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The .357 SIG

By Chuck Hawks

.357 SIG
Illustration courtesy of Hornady Mfg. Co.

The .357 SIG is a relatively new auto pistol cartridge developed in 1994 by Federal Cartridge and SIG Arms. Like many other cartridges, it is misnamed, as it actually uses .355 inch (9mm) bullets.

Factory loaded ammunition is available from Federal, CCI/Speer, Winchester/USA, and probably others. The most common load seems to be a 125 grain bullet (JHP or FMJ) at 1350 fps. This delivers 510 ft. lbs. of muzzle energy (ME) from a 4" pistol barrel (Federal figures). That puts it only 100 fps and 70 ft. lbs. behind the .357 Magnum as fired from a 4" revolver barrel. So the .357 SIG should be a very good "stopper" with proper expanding bullets. This is a flat shooting load for an auto pistol, with a midrange trajectory of just 3.1 inches with a 100 yard zero.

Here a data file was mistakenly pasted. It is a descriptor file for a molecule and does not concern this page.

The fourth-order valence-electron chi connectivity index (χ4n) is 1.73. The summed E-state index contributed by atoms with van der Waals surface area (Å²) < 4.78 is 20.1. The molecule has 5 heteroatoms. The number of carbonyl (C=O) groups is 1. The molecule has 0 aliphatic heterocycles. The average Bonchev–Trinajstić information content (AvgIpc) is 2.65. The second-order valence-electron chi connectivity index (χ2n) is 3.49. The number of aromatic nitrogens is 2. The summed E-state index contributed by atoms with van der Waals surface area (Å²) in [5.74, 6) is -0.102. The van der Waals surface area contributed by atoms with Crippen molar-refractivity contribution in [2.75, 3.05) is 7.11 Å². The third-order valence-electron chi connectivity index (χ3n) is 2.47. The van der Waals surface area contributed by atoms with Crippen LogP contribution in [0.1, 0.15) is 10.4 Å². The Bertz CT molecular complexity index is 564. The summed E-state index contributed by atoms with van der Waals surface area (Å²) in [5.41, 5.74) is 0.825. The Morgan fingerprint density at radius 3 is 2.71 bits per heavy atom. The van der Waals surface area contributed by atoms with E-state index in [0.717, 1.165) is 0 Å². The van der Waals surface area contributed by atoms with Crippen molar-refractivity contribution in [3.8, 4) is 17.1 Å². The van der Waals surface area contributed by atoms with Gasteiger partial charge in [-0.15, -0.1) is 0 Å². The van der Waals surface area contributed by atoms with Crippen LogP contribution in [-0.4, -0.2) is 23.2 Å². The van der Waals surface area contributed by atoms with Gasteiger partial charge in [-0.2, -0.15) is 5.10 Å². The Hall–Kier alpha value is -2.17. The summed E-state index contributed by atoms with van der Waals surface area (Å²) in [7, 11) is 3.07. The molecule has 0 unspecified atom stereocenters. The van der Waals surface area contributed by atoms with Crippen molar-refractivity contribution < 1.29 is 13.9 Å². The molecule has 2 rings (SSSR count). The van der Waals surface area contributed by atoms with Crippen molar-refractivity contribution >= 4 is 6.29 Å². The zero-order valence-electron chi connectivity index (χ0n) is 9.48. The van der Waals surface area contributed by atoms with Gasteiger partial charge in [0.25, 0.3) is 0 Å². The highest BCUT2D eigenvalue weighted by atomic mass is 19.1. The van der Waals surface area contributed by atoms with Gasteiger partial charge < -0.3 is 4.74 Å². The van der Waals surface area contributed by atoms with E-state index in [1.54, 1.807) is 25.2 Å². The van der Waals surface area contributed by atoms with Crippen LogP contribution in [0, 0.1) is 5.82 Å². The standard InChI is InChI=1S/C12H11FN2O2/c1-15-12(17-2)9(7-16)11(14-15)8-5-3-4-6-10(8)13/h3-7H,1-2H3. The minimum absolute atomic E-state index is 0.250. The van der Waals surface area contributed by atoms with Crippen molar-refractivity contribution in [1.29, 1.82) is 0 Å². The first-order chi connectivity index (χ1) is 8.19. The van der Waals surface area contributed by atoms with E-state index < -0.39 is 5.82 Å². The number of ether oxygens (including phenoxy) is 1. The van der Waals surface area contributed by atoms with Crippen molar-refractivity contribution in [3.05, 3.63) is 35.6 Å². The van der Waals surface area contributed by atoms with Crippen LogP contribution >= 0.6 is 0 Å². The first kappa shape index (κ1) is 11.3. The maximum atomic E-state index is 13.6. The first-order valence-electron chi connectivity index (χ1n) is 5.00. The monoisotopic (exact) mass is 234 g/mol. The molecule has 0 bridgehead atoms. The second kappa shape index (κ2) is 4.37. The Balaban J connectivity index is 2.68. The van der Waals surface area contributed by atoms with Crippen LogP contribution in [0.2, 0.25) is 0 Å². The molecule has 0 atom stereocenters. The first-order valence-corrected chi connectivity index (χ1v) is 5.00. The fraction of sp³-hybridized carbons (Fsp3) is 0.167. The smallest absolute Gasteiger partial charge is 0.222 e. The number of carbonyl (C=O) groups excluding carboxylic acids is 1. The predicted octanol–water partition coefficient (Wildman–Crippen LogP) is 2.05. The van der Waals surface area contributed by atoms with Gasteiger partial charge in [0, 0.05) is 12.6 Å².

A reloader with a .357 SIG can do even better. The Speer Reloading Manual Number 13 shows that 13.1 grains of AA#9 powder can drive a 125 grain Gold Dot JHP bullet to a MV of 1287 fps, and 14.6 grains of AA#9 can drive the same bullet to a MV of 1437 fps. These high performance loads used Speer cases and CCI 500 primers, and were tested in a 4" pistol barrel.

Note: The complete article about the .357 SIG can be found in its entirety on the Handgun Cartridge Page.




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Copyright 2004, 2009 by Chuck Hawks. All rights reserved.



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